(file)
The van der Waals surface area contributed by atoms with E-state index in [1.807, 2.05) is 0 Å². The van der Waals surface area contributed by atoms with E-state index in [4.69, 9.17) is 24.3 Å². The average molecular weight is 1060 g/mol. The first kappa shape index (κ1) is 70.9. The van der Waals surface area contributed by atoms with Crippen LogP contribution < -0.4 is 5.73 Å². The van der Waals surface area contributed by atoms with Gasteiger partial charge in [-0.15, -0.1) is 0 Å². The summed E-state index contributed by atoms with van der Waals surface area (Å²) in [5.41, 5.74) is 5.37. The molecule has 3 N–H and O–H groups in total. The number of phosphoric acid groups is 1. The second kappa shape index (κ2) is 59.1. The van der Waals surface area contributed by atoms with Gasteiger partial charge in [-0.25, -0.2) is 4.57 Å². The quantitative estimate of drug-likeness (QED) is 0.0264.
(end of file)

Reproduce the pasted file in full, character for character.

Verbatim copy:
The van der Waals surface area contributed by atoms with E-state index in [1.807, 2.05) is 0 Å². The van der Waals surface area contributed by atoms with E-state index in [4.69, 9.17) is 24.3 Å². The average molecular weight is 1060 g/mol. The first kappa shape index (κ1) is 70.9. The van der Waals surface area contributed by atoms with Crippen LogP contribution < -0.4 is 5.73 Å². The van der Waals surface area contributed by atoms with Gasteiger partial charge in [-0.15, -0.1) is 0 Å². The summed E-state index contributed by atoms with van der Waals surface area (Å²) in [5.41, 5.74) is 5.37. The molecule has 3 N–H and O–H groups in total. The number of phosphoric acid groups is 1. The second kappa shape index (κ2) is 59.1. The van der Waals surface area contributed by atoms with Gasteiger partial charge in [-0.25, -0.2) is 4.57 Å². The quantitative estimate of drug-likeness (QED) is 0.0264.